We found that one strain of L. casei could: 1) dampen IgE-PSA and K/BxN-arthritis, two mast cell-dependent in vivo models of inflammation that bypass the induction phase of the immune response; and 2) inhibit IgE- and IgG-induced mast cell activation in vitro. The in vitro effects of L. casei on mast cells could translate into an inhibition of adoptive anaphylaxis in vivo. L. casei could also reversibly inhibit IgE-dependent human basophil activation. These findings may have both fundamental and clinical implications.
Materials and Methods
Bone marrow-derived mast cells (BMMC) were obtained by culturing femoral bone marrow from C57BL/6 (Charles River, L’Arbresle, France), MyD88−/− (33), TIR domain-containing adapter inducing IFN-β–deficient (TRIF−/−) (34), MyD88/TRIF−/−, nucleotide-binding oligomerization domain-containing protein 1 (Nod1)−/− (35), Nod2−/− (36), Nod1/Nod2, TLR2/4−/− (37), TLR3−/− (38), and corresponding littermate control mice in IL-3–containing medium as described previously (39). Peritoneal cell-derived mast cells (PCMC) were obtained by culturing peritoneal cells from C57BL/6 mice in stem cell factor-containing medium as described previously (39).
Blood from normal donors was obtained from the Centre Necker-Cabanel of the Etablissement Français du Sang (Paris, France).
L. casei (strain DN-114 001/CNCMI-1518) and Streptococcus thermophilus (strain DN-001 236/CNCM I-2773) were from the Danone library. They were cultured at 37°C in Mann–Rogosa–Sharpe or Elliker broth (Becton Dickinson, Mountain View, CA), respectively, then washed and resuspended in PBS before being added to cells or injected into mice. Unless otherwise specified, mast cells were incubated overnight at 37°C with live bacteria (100/cell) in culture medium containing IL-3 and washed before they were sensitized with IgE. A total of 5 × 107 live L. casei was injected i.p. into mice at the indicated days.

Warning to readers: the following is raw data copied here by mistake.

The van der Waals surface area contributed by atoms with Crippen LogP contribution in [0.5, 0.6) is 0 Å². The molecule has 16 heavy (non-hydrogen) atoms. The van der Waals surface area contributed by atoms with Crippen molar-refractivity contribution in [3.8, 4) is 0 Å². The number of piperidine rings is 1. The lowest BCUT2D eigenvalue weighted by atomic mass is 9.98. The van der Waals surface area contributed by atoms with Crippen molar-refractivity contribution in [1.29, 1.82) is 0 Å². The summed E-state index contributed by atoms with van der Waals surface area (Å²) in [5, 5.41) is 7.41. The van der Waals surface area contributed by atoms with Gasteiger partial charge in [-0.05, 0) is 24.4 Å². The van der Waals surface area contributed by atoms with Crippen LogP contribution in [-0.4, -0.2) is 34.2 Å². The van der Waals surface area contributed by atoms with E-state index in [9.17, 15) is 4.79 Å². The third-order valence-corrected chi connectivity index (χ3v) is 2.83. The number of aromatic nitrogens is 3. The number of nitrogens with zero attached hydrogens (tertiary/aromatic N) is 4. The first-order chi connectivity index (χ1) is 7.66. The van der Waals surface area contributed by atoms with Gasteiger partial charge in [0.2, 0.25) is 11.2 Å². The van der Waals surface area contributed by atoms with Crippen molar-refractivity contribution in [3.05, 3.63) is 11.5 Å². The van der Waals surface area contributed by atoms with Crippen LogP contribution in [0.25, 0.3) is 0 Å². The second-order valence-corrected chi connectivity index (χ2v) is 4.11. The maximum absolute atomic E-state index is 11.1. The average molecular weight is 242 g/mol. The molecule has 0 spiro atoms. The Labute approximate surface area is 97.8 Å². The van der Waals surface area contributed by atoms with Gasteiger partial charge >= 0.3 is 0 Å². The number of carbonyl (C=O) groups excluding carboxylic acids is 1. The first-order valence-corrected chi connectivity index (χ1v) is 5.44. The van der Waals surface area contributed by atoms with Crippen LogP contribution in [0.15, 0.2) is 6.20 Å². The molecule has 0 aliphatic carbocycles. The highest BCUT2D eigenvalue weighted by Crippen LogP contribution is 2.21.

Mast cell stimulation
By IgE and Ag: BMMC or PCMC were sensitized with 1 μg/ml IgE anti-DNP 2682-I (40) for 1 h and challenged with DNP-BSA. By immune complexes: PCMC were challenged with preformed immune complexes made with 100 μg/ml glucose-6-phosphate isomerase (GPI; Sigma, St. Louis, MO) and the indicated dilutions of K/BxN serum. β-Hexosaminidase was quantitated in 20-min cell supernatants using an enzymatic assay (39). TNF-α was titrated in 3-h supernatants by a cytotoxicity assay on L929 cells (41). Twenty ILs, chemokines, or growth factors were also measured in 3-h supernatants using the mouse cytokine twenty-plex kit (Biosource, Nivelles, Belgium) and a Luminex 100IS System (Luminex, Austin, TX).